I’m making blackberry pies this morning and reminded of a poem I wrote last summer.
If You Wish To Make a Pie from Scratch,
You Must First Invent the Universe
Sunday morning, and I’m picking
wild blackberries for a pie
with my son. He’s seventeen
now, big hands thick
and rough as paws, yet gentle,
deft around the thorns.
We glean fruit along the path and
because he pours his berries
into mine, his bucket never fills.
The talk between us is easy,
soft summer air just right,
dark juice staining our fingers.
A lone wasp lingers
on a leaf, and our conversation
turns to the state of things here
My son admits—or maybe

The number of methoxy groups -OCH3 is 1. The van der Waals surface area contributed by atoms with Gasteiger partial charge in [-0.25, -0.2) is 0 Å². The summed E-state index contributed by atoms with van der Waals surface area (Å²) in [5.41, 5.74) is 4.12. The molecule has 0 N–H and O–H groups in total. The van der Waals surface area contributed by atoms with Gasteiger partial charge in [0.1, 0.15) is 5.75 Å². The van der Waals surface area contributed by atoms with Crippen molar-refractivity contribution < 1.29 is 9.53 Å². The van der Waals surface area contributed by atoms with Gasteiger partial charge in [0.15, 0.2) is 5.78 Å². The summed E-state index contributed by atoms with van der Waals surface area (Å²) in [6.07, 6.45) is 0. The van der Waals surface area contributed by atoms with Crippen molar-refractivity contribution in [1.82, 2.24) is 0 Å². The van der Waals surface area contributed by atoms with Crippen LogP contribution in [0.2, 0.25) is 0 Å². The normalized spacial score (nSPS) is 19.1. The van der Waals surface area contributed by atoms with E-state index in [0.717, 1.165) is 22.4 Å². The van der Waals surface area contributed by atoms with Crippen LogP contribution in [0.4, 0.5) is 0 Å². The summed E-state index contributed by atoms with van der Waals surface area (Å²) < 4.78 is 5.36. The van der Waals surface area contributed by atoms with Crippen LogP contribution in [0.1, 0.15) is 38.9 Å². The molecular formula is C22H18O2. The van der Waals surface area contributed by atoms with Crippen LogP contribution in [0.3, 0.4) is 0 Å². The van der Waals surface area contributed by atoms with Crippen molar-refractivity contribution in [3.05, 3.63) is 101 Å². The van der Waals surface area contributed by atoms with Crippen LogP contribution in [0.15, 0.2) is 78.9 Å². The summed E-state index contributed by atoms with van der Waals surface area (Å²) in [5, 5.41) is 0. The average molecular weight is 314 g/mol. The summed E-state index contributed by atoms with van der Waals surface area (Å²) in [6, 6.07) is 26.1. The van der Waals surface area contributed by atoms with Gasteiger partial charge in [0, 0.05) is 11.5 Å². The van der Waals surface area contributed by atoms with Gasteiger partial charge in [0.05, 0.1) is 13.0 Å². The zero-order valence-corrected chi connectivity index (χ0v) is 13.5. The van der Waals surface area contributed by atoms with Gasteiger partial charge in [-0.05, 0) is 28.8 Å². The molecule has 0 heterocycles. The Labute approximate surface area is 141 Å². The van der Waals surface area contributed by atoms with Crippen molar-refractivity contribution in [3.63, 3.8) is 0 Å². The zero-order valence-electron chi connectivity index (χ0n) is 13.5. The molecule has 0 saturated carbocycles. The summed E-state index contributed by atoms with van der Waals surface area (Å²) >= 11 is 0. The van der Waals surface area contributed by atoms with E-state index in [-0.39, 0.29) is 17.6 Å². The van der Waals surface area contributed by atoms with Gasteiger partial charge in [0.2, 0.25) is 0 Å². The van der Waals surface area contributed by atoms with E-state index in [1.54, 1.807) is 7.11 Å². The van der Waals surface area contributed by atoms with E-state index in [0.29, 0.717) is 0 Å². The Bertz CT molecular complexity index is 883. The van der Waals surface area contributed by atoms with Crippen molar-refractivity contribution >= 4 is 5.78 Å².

reveals/screams/shouts—that he has lost hope
for the world. The planet could do
with about six billion people less
than the seven billion crowding it now—
“At least you had the chance to see it
before it was hopeless”, he says.
“Did I?” I ask out loud, guilty.
“Maybe it was hopeless then too,
and I just didn’t know it yet.”
Carl Sagan said, “If you wish to make a pie from scratch,
you must first invent the universe.”
Must we destroy it first, too?
After supper we’ll eat warm pie
on the porch,
watch the horizon glow red,
laugh about nothing,
laugh and laugh.